Peter Lee ’17 has received the 2017 CUNY Thomas Tam Scholarship for demonstrating creativity in the communication of the concerns of the Asian-American community. Lee was recently recognized for his accomplishment at the Asian American/Asian Research Institute’s 16th Annual Gala on Nov. 30.

Lee, who majored in anthropology and participated in the Coordinated B.A.-M.D. Program, is conducting a year-long ethnographic photo project in which he will examine the practice of Chinese seniors who travel to casinos to redeem vouchers as a way of living.

“I am deeply humbled and honored to have been selected as the recipient of the Thomas Tam Scholarship,” says Lee, a 2016 finalist for the Rhodes Scholarship. “Beyond providing funding for my project, the scholarship renews a moral purpose to the project and to the people I am fortunate enough to work with over the next year.” The Tam Scholarship provides Lee with $1,000.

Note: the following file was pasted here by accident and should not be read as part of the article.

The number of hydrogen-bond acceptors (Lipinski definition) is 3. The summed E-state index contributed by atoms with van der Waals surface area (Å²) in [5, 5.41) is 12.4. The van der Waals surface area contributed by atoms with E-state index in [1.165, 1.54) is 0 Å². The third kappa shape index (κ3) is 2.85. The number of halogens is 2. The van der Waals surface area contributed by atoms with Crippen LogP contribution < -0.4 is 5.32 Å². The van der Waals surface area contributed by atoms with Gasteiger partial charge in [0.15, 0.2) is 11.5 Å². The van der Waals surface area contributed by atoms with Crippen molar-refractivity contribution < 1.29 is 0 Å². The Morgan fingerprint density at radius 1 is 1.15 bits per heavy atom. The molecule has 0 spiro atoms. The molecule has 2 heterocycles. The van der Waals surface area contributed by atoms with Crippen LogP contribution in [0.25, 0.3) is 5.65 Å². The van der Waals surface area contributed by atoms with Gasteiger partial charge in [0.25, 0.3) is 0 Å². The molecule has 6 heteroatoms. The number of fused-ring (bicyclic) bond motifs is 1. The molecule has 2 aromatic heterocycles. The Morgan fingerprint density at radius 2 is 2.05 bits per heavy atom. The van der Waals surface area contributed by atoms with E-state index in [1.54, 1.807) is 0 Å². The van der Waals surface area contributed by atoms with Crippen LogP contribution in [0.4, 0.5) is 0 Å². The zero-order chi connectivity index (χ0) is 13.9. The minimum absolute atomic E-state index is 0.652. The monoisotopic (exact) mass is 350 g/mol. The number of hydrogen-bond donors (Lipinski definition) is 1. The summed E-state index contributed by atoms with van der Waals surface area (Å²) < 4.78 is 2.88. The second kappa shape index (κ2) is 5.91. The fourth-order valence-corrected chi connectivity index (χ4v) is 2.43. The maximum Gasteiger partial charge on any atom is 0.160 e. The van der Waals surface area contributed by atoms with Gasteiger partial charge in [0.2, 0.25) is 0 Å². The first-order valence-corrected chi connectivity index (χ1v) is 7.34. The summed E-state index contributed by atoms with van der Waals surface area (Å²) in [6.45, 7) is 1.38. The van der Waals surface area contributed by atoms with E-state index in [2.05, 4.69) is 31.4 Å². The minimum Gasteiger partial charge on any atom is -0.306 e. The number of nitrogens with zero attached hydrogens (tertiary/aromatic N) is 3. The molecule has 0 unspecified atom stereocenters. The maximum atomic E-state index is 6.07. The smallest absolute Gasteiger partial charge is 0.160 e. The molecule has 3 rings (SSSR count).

Lee first learned about the subject when he was working on a project in Flushing’s Chinatown for an introductory anthropology course and noticed people queuing for casino buses. He came up with the idea for the project after taking several visual anthropology courses at Brooklyn College.

For his project, titled “Riding the Bus and Selling Credit: An Ethnography of Necessity and Aging Among Chinese New Yorkers,” Lee will accompany his research subjects on their bus rides. Among the questions his work seeks to address are why casino bus trips have emerged as social phenomenon, and what the necessity for a subsistence strategy reveals about the aging process for Chinese Asians in New York City.

“Visual media offers a powerfully accessible and visceral way to engage audiences,” says Lee, the son of immigrants and a former member of the Scholars Program, Phi Beta Kappa, and a Rosen Fellow.

Through this project, he hopes to explore issues of poverty, aging, and well being within the Chinese community.

“Since poverty and aging are two issues that are often neither spoken about openly nor acknowledged publicly, the photo collection seeks to address this silence through showcasing photographic accounts of Chinese seniors and their stories in a manner that both engages discourse and incites dialogue,” he says.